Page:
Lesson Objectives:- Disease and sickness
- Environmental health
- Measuring health
- Environmental hazards
Human health is linked to the environment. Flu viruses, as demonstrated in the movie Contagion, can cause widespread pandemics, killing animals and also human beings.
Today there are many virulent forms of flu that can hurt human beings in addition to animals. Avian influenza, or bird flu, and H1N1 swine influenza both spread from animals to humans, resulting in death, disease and sickness. H1N1 caused over 16,000 human deaths in 2009. Flu viruses have also adapted from pigs, birds and humans to become even more dangerous.
Common diseases like the flu and worm infestations and diarrhea have been known to cause severe damage, especially in developing countries.
Environmental health is the study of connections between hazards in the environment and human disease.
Pollution is defined by the EPA as the presence of a substance in the environment that, because of its chemical composition or quantity, prevents the functioning of natural processes and produces undesirable environmental and health effects.
Pollutants are usually by-products of essential activities such as providing energy and methods of transportation, as well as building homes and products. Pollution problems have accelerated over the years due to increased consumption and the use of non-biodegradable materials. Non-biodegradable materials such as aluminum cans, synthetic chemicals and plastic packaging resist breakdown from decomposers and, unfortunately, accumulate in the environment as waste. Fish and animals can get tangled up in these products and suffocate and die.
Hazard is anything that causes injury, death or disease to human beings, damage to personal property, or deterioration of the environment. Avian flu is a hazard that people working in the poultry industry face. They are vulnerable to the risks of this hazard.
Health is the state of complete physical, social and mental well-being, and not merely the absence of diseases or infirmity. To study environmental health, we look at disease. Morbidity tracks the incidence of disease in a population. Mortality tracks the number of deaths in a population. Epidemiology is the study of the presence, distribution and prevention of disease in populations.
The CDC or Center for Disease Control and Prevention works within the Department of Human and Health Services (HHS) of the government. The CDC works to protect public health through prevention, education, study and preparedness. Almost every country has a similar health organization or agency. For human beings, life expectancy is taken as a sign of health. The average life span of a human being is 70 years compared to 48 years in 1955. In some areas of the world, it is much higher and in others, lower. Mortality is higher in developing countries.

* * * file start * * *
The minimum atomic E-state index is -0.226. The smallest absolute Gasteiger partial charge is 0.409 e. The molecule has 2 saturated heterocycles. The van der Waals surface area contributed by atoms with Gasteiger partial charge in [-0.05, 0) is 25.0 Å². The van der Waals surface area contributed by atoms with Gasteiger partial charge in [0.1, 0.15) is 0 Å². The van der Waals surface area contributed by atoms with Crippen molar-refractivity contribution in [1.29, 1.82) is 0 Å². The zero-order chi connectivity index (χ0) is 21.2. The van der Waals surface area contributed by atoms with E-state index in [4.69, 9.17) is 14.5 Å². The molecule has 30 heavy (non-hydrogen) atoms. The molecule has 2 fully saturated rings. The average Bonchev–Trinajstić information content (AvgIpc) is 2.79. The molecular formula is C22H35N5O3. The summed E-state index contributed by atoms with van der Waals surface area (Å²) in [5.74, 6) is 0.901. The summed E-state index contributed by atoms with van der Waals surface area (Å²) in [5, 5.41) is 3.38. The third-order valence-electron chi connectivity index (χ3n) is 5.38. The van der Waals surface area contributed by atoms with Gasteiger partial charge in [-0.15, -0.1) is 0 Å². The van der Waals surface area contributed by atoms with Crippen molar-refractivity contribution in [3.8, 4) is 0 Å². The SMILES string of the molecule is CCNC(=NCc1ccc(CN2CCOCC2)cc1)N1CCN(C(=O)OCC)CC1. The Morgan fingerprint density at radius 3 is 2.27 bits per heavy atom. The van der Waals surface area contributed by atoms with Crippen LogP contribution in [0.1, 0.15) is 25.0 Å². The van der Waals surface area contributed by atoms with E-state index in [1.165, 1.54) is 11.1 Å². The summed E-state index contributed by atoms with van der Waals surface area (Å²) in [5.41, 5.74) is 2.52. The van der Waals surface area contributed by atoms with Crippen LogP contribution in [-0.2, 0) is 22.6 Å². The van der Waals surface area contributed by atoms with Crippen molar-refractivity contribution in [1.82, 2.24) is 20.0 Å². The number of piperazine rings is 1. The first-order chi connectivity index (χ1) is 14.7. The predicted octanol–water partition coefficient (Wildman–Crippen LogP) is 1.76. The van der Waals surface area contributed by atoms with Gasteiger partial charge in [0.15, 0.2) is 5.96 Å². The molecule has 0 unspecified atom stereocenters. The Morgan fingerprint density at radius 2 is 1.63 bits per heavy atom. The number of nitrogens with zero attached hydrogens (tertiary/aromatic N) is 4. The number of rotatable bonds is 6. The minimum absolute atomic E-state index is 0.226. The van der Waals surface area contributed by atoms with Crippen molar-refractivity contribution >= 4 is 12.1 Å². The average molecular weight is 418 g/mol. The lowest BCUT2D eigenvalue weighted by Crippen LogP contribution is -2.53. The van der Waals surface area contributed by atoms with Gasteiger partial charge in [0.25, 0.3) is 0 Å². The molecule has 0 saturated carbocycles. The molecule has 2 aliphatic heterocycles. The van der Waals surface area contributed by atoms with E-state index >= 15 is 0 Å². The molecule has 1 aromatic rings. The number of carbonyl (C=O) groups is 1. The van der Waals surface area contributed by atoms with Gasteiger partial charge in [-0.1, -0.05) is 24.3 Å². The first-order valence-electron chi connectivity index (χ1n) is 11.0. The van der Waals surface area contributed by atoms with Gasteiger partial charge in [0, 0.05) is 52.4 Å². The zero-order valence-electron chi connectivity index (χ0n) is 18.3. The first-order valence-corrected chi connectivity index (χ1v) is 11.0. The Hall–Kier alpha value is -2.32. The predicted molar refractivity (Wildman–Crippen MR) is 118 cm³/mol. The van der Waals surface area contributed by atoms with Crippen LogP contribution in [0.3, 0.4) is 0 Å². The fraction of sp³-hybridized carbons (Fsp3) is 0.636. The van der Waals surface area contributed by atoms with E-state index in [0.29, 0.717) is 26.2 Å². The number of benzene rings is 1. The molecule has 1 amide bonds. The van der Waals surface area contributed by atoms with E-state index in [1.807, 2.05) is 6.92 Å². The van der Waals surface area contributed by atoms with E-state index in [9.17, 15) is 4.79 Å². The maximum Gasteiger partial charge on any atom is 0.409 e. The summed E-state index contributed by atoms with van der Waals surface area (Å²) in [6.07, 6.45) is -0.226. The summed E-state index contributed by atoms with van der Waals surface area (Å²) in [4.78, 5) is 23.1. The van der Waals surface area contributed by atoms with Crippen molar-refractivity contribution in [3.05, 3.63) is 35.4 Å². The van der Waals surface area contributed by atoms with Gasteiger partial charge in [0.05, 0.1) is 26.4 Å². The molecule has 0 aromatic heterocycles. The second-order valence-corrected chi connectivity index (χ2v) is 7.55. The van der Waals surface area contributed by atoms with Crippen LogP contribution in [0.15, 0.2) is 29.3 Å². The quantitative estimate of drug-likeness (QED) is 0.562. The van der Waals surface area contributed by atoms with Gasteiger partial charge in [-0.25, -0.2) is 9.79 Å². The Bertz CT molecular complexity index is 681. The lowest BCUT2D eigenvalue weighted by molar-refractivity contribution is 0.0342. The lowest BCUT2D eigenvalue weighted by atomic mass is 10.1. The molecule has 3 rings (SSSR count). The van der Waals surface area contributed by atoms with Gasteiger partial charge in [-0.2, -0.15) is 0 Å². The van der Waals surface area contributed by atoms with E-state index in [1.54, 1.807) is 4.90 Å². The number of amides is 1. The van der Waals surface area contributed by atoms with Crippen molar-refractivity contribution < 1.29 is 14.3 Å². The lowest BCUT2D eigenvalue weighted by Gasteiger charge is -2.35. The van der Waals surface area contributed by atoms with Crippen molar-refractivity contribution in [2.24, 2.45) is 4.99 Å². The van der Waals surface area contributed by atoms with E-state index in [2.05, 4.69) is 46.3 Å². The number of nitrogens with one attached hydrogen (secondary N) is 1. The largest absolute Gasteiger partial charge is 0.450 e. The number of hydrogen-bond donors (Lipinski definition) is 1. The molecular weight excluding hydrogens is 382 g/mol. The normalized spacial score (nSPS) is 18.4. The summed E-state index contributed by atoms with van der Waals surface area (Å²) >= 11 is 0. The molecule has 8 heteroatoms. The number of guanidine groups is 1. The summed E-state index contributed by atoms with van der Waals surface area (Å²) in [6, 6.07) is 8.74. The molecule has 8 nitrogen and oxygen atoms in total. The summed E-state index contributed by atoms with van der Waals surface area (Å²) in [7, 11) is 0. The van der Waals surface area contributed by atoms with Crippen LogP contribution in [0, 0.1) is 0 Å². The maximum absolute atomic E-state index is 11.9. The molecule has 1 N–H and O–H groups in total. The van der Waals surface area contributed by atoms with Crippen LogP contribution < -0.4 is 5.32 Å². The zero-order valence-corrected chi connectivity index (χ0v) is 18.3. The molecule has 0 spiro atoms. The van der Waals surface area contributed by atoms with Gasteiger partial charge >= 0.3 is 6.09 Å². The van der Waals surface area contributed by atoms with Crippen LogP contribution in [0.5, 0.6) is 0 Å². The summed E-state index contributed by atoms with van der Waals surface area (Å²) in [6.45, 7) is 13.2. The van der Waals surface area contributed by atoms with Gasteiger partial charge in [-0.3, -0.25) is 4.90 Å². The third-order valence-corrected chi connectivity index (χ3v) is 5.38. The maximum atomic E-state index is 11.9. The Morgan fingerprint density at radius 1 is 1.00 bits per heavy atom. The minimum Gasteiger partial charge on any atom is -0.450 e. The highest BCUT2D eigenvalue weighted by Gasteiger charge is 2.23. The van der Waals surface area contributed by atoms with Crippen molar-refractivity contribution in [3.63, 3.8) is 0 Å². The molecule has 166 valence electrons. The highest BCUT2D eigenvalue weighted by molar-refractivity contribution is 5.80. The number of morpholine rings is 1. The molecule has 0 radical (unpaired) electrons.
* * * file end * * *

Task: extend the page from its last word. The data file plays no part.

There are four types of environmental hazards. They are cultural hazards, biological hazards, physical hazards and chemical hazards. Cultural hazards involve risky behavior such as smoking cigarettes, drinking too much alcohol, overeating, lack of exercise, driving too fast, risky sexual practice and more. Obesity is a cultural hazard in the United States with 1/3 of all adults at an obese level and another 1/3 being overweight.
Biological hazards involve pathogens such as bacteria, worms, fungi, viruses and protozoans that cause disease and death. 1/5th of all deaths in the world come from infectious and parasitic diseases starting with acute respiratory infections such as pneumonia and influenza, followed by HIV/AIDS, diarrheal diseases, tuberculosis and malaria. Many of these diseases occur in the developing world. Diarrheal diseases like rotavirus are rarely diagnosed but caused over 1/3 of the 1.2 million deaths in children under the age of five in 2008. Lack of sufficient treatment and vaccines was an obstacle that has now been overcome as the virus itself is not life-threatening unless left unchecked.
Physical hazards include natural disasters like hurricanes, floods, volcanoes and fires. The highest mortality rates by natural disasters in 2010-2011 were in Haiti, followed by Russia, Japan, China and Pakistan. Chemical hazards are created from human industrial activity that has produced waste and toxic substances that affect the skin, eyes, organs and bodies of exposed human beings. Toxicity is the condition of being harmful, deadly or poisonous. Some chemicals such as heavy metals are not only toxic but they are carcinogenic, meaning they produce cancer.